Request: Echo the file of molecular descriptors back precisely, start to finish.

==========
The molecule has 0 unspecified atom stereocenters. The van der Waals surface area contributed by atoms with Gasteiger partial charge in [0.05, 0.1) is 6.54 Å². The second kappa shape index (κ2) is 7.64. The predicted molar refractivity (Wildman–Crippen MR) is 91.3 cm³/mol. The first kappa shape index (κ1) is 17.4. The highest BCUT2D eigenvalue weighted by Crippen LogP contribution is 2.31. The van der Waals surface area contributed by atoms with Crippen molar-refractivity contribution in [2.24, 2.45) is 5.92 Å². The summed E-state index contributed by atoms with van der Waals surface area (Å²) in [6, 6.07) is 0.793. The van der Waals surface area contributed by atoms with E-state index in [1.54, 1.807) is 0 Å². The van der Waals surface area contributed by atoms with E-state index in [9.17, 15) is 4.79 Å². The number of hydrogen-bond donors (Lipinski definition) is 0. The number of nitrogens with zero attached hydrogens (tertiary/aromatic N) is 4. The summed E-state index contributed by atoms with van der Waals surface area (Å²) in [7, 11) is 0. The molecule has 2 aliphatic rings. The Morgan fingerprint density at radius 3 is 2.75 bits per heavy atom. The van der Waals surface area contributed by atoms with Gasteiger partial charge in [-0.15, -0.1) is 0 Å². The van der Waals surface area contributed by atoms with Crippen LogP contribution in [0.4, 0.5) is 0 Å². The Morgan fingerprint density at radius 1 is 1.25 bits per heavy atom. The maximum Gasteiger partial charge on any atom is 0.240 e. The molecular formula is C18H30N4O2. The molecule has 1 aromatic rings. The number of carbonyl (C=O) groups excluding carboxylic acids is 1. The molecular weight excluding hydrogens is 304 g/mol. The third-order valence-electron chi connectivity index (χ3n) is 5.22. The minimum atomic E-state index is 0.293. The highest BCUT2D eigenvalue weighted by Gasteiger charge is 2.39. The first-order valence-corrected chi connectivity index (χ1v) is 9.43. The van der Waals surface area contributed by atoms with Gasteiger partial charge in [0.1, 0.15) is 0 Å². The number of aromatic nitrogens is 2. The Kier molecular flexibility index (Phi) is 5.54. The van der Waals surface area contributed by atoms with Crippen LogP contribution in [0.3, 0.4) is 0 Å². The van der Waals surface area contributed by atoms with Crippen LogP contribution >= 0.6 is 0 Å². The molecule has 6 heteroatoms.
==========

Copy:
The molecule has 0 unspecified atom stereocenters. The van der Waals surface area contributed by atoms with Gasteiger partial charge in [0.05, 0.1) is 6.54 Å². The second kappa shape index (κ2) is 7.64. The predicted molar refractivity (Wildman–Crippen MR) is 91.3 cm³/mol. The first kappa shape index (κ1) is 17.4. The highest BCUT2D eigenvalue weighted by Crippen LogP contribution is 2.31. The van der Waals surface area contributed by atoms with Crippen molar-refractivity contribution in [2.24, 2.45) is 5.92 Å². The summed E-state index contributed by atoms with van der Waals surface area (Å²) in [6, 6.07) is 0.793. The van der Waals surface area contributed by atoms with E-state index in [1.54, 1.807) is 0 Å². The van der Waals surface area contributed by atoms with E-state index in [9.17, 15) is 4.79 Å². The number of hydrogen-bond donors (Lipinski definition) is 0. The number of nitrogens with zero attached hydrogens (tertiary/aromatic N) is 4. The summed E-state index contributed by atoms with van der Waals surface area (Å²) in [7, 11) is 0. The molecule has 2 aliphatic rings. The Morgan fingerprint density at radius 3 is 2.75 bits per heavy atom. The van der Waals surface area contributed by atoms with Gasteiger partial charge in [-0.15, -0.1) is 0 Å². The van der Waals surface area contributed by atoms with Crippen LogP contribution in [0.4, 0.5) is 0 Å². The Morgan fingerprint density at radius 1 is 1.25 bits per heavy atom. The maximum Gasteiger partial charge on any atom is 0.240 e. The molecular formula is C18H30N4O2. The molecule has 1 aromatic rings. The number of carbonyl (C=O) groups excluding carboxylic acids is 1. The molecular weight excluding hydrogens is 304 g/mol. The third-order valence-electron chi connectivity index (χ3n) is 5.22. The minimum atomic E-state index is 0.293. The highest BCUT2D eigenvalue weighted by Gasteiger charge is 2.39. The first-order valence-corrected chi connectivity index (χ1v) is 9.43. The van der Waals surface area contributed by atoms with Gasteiger partial charge in [0.1, 0.15) is 0 Å². The number of aromatic nitrogens is 2. The Kier molecular flexibility index (Phi) is 5.54. The van der Waals surface area contributed by atoms with Crippen LogP contribution in [0.3, 0.4) is 0 Å². The van der Waals surface area contributed by atoms with Crippen LogP contribution >= 0.6 is 0 Å². The molecule has 6 heteroatoms.